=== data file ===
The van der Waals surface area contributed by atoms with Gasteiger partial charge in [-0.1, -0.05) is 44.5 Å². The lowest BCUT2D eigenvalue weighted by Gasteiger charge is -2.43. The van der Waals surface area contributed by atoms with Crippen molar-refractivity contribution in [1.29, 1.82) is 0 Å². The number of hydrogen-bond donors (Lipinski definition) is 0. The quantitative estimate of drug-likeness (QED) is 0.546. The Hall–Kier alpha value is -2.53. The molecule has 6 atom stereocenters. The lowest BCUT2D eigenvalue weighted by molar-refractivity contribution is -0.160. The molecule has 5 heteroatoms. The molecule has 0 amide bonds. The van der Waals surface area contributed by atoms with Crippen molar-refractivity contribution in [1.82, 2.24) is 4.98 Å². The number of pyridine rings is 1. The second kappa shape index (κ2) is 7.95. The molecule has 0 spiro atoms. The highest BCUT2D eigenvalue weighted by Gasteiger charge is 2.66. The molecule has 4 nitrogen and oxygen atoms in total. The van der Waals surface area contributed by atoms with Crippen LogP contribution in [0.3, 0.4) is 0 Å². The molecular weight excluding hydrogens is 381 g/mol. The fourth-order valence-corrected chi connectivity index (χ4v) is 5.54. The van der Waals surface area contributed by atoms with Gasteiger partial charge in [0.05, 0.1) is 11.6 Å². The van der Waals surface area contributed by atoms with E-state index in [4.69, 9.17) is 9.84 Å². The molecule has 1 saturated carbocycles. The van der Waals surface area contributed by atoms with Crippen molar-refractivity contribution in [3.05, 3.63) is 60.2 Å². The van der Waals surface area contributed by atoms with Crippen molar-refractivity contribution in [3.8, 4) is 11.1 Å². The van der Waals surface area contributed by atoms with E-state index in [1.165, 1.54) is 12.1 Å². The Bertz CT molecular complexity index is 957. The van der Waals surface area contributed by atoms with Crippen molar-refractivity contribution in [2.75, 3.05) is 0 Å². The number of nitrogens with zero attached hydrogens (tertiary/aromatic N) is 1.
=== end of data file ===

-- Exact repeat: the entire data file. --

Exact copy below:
The van der Waals surface area contributed by atoms with Gasteiger partial charge in [-0.1, -0.05) is 44.5 Å². The lowest BCUT2D eigenvalue weighted by Gasteiger charge is -2.43. The van der Waals surface area contributed by atoms with Crippen molar-refractivity contribution in [1.29, 1.82) is 0 Å². The number of hydrogen-bond donors (Lipinski definition) is 0. The quantitative estimate of drug-likeness (QED) is 0.546. The Hall–Kier alpha value is -2.53. The molecule has 6 atom stereocenters. The lowest BCUT2D eigenvalue weighted by molar-refractivity contribution is -0.160. The molecule has 5 heteroatoms. The molecule has 0 amide bonds. The van der Waals surface area contributed by atoms with Crippen molar-refractivity contribution in [1.82, 2.24) is 4.98 Å². The number of pyridine rings is 1. The second kappa shape index (κ2) is 7.95. The molecule has 0 spiro atoms. The highest BCUT2D eigenvalue weighted by Gasteiger charge is 2.66. The molecule has 4 nitrogen and oxygen atoms in total. The van der Waals surface area contributed by atoms with Crippen LogP contribution in [0.3, 0.4) is 0 Å². The molecular weight excluding hydrogens is 381 g/mol. The fourth-order valence-corrected chi connectivity index (χ4v) is 5.54. The van der Waals surface area contributed by atoms with Gasteiger partial charge in [0.05, 0.1) is 11.6 Å². The van der Waals surface area contributed by atoms with E-state index in [4.69, 9.17) is 9.84 Å². The molecule has 1 saturated carbocycles. The van der Waals surface area contributed by atoms with Crippen molar-refractivity contribution in [3.05, 3.63) is 60.2 Å². The van der Waals surface area contributed by atoms with Crippen molar-refractivity contribution in [3.8, 4) is 11.1 Å². The van der Waals surface area contributed by atoms with E-state index in [1.165, 1.54) is 12.1 Å². The Bertz CT molecular complexity index is 957. The van der Waals surface area contributed by atoms with Crippen molar-refractivity contribution in [2.75, 3.05) is 0 Å². The number of nitrogens with zero attached hydrogens (tertiary/aromatic N) is 1.